E-Cigarettes In The Work Place

Action on Smoking and Health (ASH) in May 2015 estimated that 2.6 million adults in Great Britain currently use electronic cigarettes. Of these, approximately 1.1 million are ex-smokers while 1.5 million continue to use tobacco, alongside their electronic cigarette use. Yet electronic cigarettes are not subject to the ban on smoking in the work place introduced in Scotland in 2006, which only relates to lit substances.

E-cigarettes in the work place therefore pose a difficult question for UK employers. Should you treat them as if they are cigarettes or have different rules for their use?

I would advise all employers that it is crucial that they review their smoking policies for two important reasons.

Firstly employers must consider the health risks. E-cigarettes are indeed considered less harmful than conventional tobacco cigarettes and are used by some to help them quit smoking. However the health effects of e-cigarettes and passive “e-smoking” are not fully understood. There still remain question marks over the safety of second hand vapour which will certainly contain traces of nicotine and other toxic substances. Permitting e-smoking  in the work place may create the potential for future unwanted claims.

Secondly businesses must take note of a warning following the first employment tribunal case in the UK involving the use of e-cigarettes. The case focuses on a school catering assistant who was seen using an e-cigarette in full view of pupils. The headteacher reported the incident as smoking was not allowed on the premises. A disciplinary hearing was arranged but before it took place the catering assistant resigned claiming she had been constructively dismissed. The tribunal dismissed the claim but it indicated that if her employers had attempted to dismiss her on the grounds of gross misconduct, they would have faced the risk of a successful unfair dismissal claim as their smoking policy did not state that the use of e-cigarettes was prohibited.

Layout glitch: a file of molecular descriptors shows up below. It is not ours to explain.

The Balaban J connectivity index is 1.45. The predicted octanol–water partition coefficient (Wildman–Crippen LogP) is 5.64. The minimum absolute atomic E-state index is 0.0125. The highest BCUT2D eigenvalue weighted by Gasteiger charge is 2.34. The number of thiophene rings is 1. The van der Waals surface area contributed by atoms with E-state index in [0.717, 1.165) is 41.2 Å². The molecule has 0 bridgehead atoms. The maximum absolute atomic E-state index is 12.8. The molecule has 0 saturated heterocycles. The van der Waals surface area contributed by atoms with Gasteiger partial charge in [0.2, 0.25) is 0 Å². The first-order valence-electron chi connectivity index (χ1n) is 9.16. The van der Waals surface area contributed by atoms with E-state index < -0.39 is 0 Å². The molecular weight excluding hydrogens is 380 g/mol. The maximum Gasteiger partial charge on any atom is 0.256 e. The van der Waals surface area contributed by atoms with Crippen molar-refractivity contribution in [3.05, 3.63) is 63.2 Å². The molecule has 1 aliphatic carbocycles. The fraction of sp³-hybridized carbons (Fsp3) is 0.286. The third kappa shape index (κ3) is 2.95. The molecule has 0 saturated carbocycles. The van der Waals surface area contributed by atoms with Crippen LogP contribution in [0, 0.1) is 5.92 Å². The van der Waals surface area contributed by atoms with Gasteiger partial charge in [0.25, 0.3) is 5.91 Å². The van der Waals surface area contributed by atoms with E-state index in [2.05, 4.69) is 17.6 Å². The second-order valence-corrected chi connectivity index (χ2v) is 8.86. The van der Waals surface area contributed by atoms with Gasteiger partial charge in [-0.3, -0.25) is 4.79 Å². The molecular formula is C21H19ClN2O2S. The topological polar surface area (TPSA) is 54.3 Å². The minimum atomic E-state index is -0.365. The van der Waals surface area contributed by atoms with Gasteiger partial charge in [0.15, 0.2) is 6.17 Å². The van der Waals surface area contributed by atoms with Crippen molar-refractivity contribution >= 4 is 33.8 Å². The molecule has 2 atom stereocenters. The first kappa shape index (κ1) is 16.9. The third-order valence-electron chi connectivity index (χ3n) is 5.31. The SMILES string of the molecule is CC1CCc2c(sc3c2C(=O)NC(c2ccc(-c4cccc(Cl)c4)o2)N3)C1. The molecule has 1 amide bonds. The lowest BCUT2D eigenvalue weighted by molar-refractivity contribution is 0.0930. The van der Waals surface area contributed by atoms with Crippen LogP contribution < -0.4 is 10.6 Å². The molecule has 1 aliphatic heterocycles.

It is clear that employers cannot rely on the legislation or their own policies that prohibit smoking to control the use of electronic cigarettes in the workplace and employers who decide that e-cigarettes should not be permitted must amend their non-smoking policies accordingly.

If I can help preparing an appropriate smoking policy for you or answer any questions please contact me by email Angela@mitchells-roberton.co.uk or by telephone 0141-552-3422.

This entry was posted in In The News, Legal and tagged , , by Angela Ainsley. Bookmark the permalink.

About Angela Ainsley

Angela graduated with Honours in both English law and Scots law from the University of Dundee in 2012 before studying the Diploma in Legal Practice at the University of Glasgow later that year. She started her traineeship with a busy city centre litigation firm, dealing with a variety of Sheriff Court and Court of Session actions. Angela joined Mitchells Roberton in March 2015 and is now assisting in our Civil Court Department, expanding her expertise in this field. Angela has previously worked as a horse riding instructor and enjoys all things equestrian. She also loves to travel and is a keen amateur cook after watching one too many episodes of Master Chef.

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